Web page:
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An Emergency Department Quality Improvement Study to Improve Timeliness of Steroid Administration for Acute Asthma Exacerbation

Friday, October 19, 2012
Room 272-273 (Morial Convention Center)
Jonathan D. Jacobs, MD, Jennifer Rudine, Stefanie Plunk and Jay Pershad, MD, Pediatrics, Division of Emergency Medicine, University of Tennessee & Le Bonheur Children's Hospital, Memphis, TN


Administration of corticosteroids (CS) within 60 minutes of presentation to an emergency department (ED) has been shown to reduce admission rates in patients with acute asthma exacerbation. The goal of this ongoing quality improvement (QI) study was to decrease time to administration of CS (TTACS) to < 60 min of arrival.


Baseline variation in TTACS was examined by reviewing the medical records of 100 consecutive patients with a diagnosis of Acute Asthma Exacerbation (International Classification of Disease-9 Code 493.92), that presented to our urban, academic children’s hospital ED with an annual census of 72,000 visits. The mean TTACS and ED length-of-stay (LOS) was 142 min (median 125 min) and 303 min (median 274 min) respectively. We implemented a nurse driven protocol for administration of CS in triage, or prior to physician evaluation if the patient was placed in a treatment room. The nurse administered CS as a standing order under the name of the physician working in our ED. Access to our pharmacy dispensing system, pill crusher and mixer was provided in triage. Patients two years and older who were noted to be wheezing were eligible for this protocol if; they had a prior history of asthma; reported two or more previous illnesses treated with albuterol for wheezing and/or had a diagnosis of "bronchitis.” Patients who had received CS in the prior 2 weeks or were recently exposed to tuberculosis or varicella were excluded. All eligible patients received oral prednisone (2mg/kg with a maximum dose 60mg, rounded to the nearest 5 mg increment). If the patient experienced emesis within 15 min of administration, a single dose of oral dexamethasone (0.6mg/kg, max dose 16mg) was administered. Patients with a severe exacerbation, that were placed directly in a treatment room, received IV methylprednisolone (2mg/kg, max dose 120mg), at the discretion of the nurse. The physician was promptly notified in these cases. Current asthma protocols that include initiation of inhaled beta agonists were continued.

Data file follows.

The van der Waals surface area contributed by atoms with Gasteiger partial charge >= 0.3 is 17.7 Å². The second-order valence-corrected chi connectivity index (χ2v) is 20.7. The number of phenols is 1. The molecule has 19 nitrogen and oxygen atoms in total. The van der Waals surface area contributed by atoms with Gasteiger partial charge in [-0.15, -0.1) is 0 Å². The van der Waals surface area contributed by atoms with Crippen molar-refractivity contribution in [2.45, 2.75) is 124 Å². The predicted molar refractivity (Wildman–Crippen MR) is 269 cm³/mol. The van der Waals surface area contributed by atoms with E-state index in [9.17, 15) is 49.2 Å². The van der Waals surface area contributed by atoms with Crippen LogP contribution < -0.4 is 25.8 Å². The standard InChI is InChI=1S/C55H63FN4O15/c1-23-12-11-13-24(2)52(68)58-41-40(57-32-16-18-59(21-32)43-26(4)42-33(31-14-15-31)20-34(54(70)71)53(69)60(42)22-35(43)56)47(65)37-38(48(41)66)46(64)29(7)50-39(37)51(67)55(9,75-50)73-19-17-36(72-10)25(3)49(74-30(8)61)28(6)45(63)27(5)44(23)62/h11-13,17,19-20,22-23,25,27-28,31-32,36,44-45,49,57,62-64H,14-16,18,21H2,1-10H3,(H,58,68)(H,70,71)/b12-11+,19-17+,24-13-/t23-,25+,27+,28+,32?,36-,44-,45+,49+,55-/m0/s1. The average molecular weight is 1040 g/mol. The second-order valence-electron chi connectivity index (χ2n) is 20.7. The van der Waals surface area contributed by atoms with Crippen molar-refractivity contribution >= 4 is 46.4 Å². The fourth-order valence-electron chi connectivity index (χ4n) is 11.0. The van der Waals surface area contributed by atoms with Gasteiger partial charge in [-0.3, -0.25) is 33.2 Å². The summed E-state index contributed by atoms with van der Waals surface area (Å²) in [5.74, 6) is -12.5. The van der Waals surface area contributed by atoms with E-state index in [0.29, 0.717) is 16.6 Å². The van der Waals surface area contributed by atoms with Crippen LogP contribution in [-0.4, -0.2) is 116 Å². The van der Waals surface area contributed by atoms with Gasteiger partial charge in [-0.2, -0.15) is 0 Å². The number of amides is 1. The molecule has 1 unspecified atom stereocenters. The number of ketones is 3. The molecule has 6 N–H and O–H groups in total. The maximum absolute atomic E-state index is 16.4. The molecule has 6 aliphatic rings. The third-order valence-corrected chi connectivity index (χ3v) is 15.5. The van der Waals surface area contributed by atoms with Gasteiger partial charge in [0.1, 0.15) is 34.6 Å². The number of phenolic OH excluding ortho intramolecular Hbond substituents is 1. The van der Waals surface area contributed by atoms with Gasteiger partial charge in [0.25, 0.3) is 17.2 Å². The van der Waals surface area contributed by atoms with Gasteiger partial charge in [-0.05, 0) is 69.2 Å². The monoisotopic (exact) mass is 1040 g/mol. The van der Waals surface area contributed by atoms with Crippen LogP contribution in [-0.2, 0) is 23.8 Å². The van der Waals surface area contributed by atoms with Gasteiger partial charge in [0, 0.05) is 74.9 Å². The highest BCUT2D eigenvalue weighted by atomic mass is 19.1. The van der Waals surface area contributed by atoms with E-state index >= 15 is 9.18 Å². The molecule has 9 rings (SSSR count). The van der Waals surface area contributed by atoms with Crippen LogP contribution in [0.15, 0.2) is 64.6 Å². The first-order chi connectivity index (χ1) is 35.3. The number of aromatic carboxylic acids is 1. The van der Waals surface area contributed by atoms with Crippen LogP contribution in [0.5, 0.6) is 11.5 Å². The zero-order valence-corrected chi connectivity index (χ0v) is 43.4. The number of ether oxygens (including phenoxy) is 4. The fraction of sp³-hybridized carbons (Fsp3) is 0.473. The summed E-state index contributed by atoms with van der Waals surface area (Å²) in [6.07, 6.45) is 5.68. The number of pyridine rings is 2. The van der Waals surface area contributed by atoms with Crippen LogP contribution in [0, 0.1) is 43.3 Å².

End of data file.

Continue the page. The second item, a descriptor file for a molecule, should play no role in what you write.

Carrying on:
Two weeks after implementing the new process, we reviewed records of 100 consecutive patients with a diagnosis of acute asthma exacerbation. The mean TTACS was 92 min (median 65 min) and the mean ED LOS during this period was 401 min (median 404 min).  Using statistical process control techniques we assessed variation in TTACS, pre and post intervention. (Figures 1 and 2)


The results of our QI initiative showed that with focused education and implementation of a nurse driven protocol for patients with acute asthma exacerbation, median time from arrival to administration of steroids, can be reduced by 60 minutes. However, more work is needed to reduce variation in the process.   






Figure 1

Figure 2